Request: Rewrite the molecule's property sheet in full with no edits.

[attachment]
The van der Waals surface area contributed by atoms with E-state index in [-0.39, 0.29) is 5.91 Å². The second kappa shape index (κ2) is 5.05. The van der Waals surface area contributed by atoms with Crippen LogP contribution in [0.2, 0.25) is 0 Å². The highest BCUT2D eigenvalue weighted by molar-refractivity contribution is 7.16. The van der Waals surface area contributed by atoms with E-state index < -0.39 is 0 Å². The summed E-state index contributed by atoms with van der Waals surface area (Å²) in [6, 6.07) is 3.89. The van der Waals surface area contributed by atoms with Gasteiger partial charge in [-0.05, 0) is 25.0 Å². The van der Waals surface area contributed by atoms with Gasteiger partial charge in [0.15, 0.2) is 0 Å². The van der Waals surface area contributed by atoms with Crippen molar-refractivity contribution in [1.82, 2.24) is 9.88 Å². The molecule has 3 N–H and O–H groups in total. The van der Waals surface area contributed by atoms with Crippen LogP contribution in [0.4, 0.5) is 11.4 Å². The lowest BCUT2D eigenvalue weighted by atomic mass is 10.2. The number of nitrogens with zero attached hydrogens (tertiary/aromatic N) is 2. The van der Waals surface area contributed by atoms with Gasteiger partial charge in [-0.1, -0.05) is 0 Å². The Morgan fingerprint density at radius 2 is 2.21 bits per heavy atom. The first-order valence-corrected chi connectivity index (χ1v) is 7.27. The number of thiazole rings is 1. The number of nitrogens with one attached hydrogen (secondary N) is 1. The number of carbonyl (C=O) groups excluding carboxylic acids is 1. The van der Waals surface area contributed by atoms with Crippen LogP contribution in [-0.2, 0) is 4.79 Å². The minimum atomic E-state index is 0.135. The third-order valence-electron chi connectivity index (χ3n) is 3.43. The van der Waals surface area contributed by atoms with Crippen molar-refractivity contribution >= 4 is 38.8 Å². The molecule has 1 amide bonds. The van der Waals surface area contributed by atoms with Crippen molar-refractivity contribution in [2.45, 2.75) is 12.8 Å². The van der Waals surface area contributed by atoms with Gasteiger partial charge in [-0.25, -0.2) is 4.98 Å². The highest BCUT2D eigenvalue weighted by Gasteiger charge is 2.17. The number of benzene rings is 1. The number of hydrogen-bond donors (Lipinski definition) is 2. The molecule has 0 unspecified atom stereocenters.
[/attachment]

The van der Waals surface area contributed by atoms with E-state index in [-0.39, 0.29) is 5.91 Å². The second kappa shape index (κ2) is 5.05. The van der Waals surface area contributed by atoms with Crippen LogP contribution in [0.2, 0.25) is 0 Å². The highest BCUT2D eigenvalue weighted by molar-refractivity contribution is 7.16. The van der Waals surface area contributed by atoms with E-state index < -0.39 is 0 Å². The summed E-state index contributed by atoms with van der Waals surface area (Å²) in [6, 6.07) is 3.89. The van der Waals surface area contributed by atoms with Gasteiger partial charge in [-0.05, 0) is 25.0 Å². The van der Waals surface area contributed by atoms with Gasteiger partial charge in [0.15, 0.2) is 0 Å². The van der Waals surface area contributed by atoms with Crippen molar-refractivity contribution in [1.82, 2.24) is 9.88 Å². The molecule has 3 N–H and O–H groups in total. The van der Waals surface area contributed by atoms with Crippen LogP contribution in [0.4, 0.5) is 11.4 Å². The lowest BCUT2D eigenvalue weighted by atomic mass is 10.2. The number of nitrogens with zero attached hydrogens (tertiary/aromatic N) is 2. The van der Waals surface area contributed by atoms with Gasteiger partial charge in [-0.1, -0.05) is 0 Å². The Morgan fingerprint density at radius 2 is 2.21 bits per heavy atom. The first-order valence-corrected chi connectivity index (χ1v) is 7.27. The number of thiazole rings is 1. The number of nitrogens with one attached hydrogen (secondary N) is 1. The number of carbonyl (C=O) groups excluding carboxylic acids is 1. The van der Waals surface area contributed by atoms with Crippen LogP contribution in [-0.2, 0) is 4.79 Å². The minimum atomic E-state index is 0.135. The third-order valence-electron chi connectivity index (χ3n) is 3.43. The van der Waals surface area contributed by atoms with Crippen molar-refractivity contribution >= 4 is 38.8 Å². The molecule has 1 amide bonds. The van der Waals surface area contributed by atoms with Crippen molar-refractivity contribution in [2.45, 2.75) is 12.8 Å². The van der Waals surface area contributed by atoms with Gasteiger partial charge in [-0.25, -0.2) is 4.98 Å². The highest BCUT2D eigenvalue weighted by Gasteiger charge is 2.17. The number of benzene rings is 1. The number of hydrogen-bond donors (Lipinski definition) is 2. The molecule has 0 unspecified atom stereocenters.